ServiceControl and Novell Identity Manager work hand in hand at Fordham Law School. When the self-service portal or a help desk member updates a password, resets a student ID, changes a user’s group membership, or carries out another task, Novell Identity Manager automatically synchs the changes to the appropriate systems. While Novell Identity Manager is not required for ServiceControl to deliver unified, role-based management, the two work very well in tandem to deliver a complete user lifecycle management solution for universities and colleges.

The Results

ServiceControl plays an integral role in Fordham University School of Law’s identity management and user self-service processes. The help desk staff use ServiceControl as their primary application to carry out delegated account management tasks such as enabling and disabling accounts, changing passwords, updating group membership across multiple systems.

This is the first year the School of Law implemented ServiceControl’s web-based Account Activation and User Self-Service Portal. Over 600 first-year students activated their accounts and reset their passwords without a single call to the help desk.

ServiceControl works in tandem with Novell Identity Manager which synchronizes account updates and password changes across the school’s multiple systems. ServiceControl’s User Self-Service module works seamlessly with the School of Law’s account activation and password self-service processes. IT administrators use ServiceControl as their preferred tool for quickly finding information related to individual user accounts and to reset specific ID numbers. ServiceControl was customized to be fully integrated with Fordham Law School’s website look and feel.

ServiceControl is designed to empower help desk and non-technical, front-line staff to carry out tasks securely and efficiently. ServiceControl has certainly made the grade at Fordham University School of Law. Their IT team, staff and students depend on it every day.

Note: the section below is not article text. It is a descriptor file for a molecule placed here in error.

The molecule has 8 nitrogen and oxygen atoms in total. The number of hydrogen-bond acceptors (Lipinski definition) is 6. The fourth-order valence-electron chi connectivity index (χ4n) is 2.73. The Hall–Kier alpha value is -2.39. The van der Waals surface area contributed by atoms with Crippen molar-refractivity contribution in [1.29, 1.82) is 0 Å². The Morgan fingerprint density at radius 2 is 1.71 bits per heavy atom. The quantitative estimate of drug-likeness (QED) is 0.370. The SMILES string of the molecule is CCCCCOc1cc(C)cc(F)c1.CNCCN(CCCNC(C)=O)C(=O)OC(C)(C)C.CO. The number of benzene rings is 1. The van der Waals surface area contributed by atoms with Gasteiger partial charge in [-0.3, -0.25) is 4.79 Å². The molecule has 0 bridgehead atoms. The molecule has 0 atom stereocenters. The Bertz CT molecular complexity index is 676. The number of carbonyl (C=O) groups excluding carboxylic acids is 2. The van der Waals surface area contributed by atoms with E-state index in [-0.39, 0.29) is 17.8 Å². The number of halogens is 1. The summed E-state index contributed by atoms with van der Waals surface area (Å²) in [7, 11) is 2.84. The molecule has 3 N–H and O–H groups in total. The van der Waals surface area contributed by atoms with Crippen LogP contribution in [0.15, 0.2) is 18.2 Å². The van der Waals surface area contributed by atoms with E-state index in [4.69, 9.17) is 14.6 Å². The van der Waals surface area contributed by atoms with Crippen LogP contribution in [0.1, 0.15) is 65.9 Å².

Since 1999, I have held senior marketing and leadership positions at two software companies, developed an award-winning e-business center for entrepreneurs, worked as creative director for a billion-dollar retailer, started my own marketing and design firm, traveled the world, and co-instructed a fourth-year university course on Small Business and Internet Strategy. I hold a degree in International Business and Marketing from the University of Alberta School of Business. I live in Silicon Valley. In addition to working full time, I have been taking evening courses at Stanford and UC Berkeley on cloud computing, high-tech product management and marketing, social media marketing, internet marketing, tech entrepreneurship, mobile-social technologies, negotiation mastery, public speaking, copywriting, and even poetry. Career goals: Become CMO at one of the world's most innovative cloud computing companies. Consult, teach and write on marketing. Make a difference.